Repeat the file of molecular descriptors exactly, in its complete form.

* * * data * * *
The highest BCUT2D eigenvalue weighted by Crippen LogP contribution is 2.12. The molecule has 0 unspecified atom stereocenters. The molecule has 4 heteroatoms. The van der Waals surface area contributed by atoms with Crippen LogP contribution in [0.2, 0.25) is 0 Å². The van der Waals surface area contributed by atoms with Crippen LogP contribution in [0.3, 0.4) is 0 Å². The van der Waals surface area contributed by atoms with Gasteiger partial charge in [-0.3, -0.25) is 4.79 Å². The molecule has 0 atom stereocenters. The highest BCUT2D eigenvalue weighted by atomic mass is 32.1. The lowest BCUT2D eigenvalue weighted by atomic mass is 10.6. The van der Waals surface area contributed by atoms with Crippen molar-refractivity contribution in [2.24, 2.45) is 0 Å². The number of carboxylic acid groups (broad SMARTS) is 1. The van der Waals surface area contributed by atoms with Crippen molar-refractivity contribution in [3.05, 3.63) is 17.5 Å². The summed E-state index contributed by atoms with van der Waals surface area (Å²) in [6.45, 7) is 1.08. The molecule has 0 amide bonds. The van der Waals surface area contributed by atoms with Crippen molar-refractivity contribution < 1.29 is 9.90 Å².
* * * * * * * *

The highest BCUT2D eigenvalue weighted by Crippen LogP contribution is 2.12. The molecule has 0 unspecified atom stereocenters. The molecule has 4 heteroatoms. The van der Waals surface area contributed by atoms with Crippen LogP contribution in [0.2, 0.25) is 0 Å². The van der Waals surface area contributed by atoms with Crippen LogP contribution in [0.3, 0.4) is 0 Å². The van der Waals surface area contributed by atoms with Gasteiger partial charge in [-0.3, -0.25) is 4.79 Å². The molecule has 0 atom stereocenters. The highest BCUT2D eigenvalue weighted by atomic mass is 32.1. The lowest BCUT2D eigenvalue weighted by atomic mass is 10.6. The van der Waals surface area contributed by atoms with Crippen molar-refractivity contribution in [2.24, 2.45) is 0 Å². The number of carboxylic acid groups (broad SMARTS) is 1. The van der Waals surface area contributed by atoms with Crippen molar-refractivity contribution in [3.05, 3.63) is 17.5 Å². The summed E-state index contributed by atoms with van der Waals surface area (Å²) in [6.45, 7) is 1.08. The molecule has 0 amide bonds. The van der Waals surface area contributed by atoms with Crippen molar-refractivity contribution < 1.29 is 9.90 Å².